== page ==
15. Alaska

Insider Monkey Score: 9

Tax Friendliness: Very Tax Friendly

Cost of Living Index: 126.4

Besides grizzly bears and chilly winters, Alaska is also known for not taxing social security or retirement income. The state doesn’t have an income tax, which is why seniors can enjoy all of their retirement income tax-free at the state level. Moreover, there is no sales tax, and no estate or inheritance tax either but the cost of living is 26.4% higher than the national average.

14. Washington

Insider Monkey Score: 10

Tax Friendliness: Tax Friendly

Cost of Living Index: 115.7

Washington is another one of the states that don’t tax social security or retirement income. Similar to Alaska, the state doesn’t have an income tax. Retirees can enjoy all of their income tax-free at state level. However, they would need every bit of it considering the cost of living is 15.7% higher than the national average.

13. New Hampshire

Insider Monkey Score: 11

Tax Friendliness: Tax Friendly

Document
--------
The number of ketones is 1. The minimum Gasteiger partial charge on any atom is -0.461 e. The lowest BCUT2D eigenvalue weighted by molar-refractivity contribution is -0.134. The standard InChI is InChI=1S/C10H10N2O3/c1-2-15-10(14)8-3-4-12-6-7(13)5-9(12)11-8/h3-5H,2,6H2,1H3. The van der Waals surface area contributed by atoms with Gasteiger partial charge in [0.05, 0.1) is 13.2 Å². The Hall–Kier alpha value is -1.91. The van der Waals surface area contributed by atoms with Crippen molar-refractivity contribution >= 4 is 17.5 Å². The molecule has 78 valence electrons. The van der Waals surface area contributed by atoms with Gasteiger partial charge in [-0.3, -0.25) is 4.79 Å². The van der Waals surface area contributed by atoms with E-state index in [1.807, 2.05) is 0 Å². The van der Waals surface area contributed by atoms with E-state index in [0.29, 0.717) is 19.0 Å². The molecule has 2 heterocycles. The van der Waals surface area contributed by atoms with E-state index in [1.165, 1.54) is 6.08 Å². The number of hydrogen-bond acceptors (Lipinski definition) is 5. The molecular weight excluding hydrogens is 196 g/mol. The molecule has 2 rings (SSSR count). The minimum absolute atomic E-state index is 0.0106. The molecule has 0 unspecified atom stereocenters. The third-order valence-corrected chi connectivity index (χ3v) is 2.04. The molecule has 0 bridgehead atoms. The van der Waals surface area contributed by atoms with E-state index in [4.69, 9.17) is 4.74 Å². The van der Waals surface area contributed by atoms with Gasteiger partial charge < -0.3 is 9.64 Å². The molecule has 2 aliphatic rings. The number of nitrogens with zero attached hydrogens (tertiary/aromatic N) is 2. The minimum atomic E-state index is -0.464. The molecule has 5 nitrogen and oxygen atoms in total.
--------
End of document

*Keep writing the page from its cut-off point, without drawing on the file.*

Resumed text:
Cost of Living Index: 115.6

New Hampshire is considered to be tax-friendly towards retirees. It is one of the states that don’t tax retirement income or social security. The state doesn’t have any sales tax, estate tax, or inheritance tax either. However, the state has a 5% tax on dividends and interests that is due to be phased out in January 2027. On the other hand, property taxes are some of the highest in the country. Smart Asset reports that a typical homeowner spends more than $6,097 in property taxes annually. The cost of living is also 15.6% higher than the national average.

12. Nevada

Insider Monkey Score: 12

Tax Friendliness: Very Tax Friendly

Cost of Living Index: 101.1

Nevada is one of the many states that are tax-friendly for Social Security. Since there is no income tax in Nevada, seniors receive all of their social security and retirement income tax-free at the state level. The state also boasts relatively low property taxes. The cost of living is a bit higher than the national average (1.1% higher).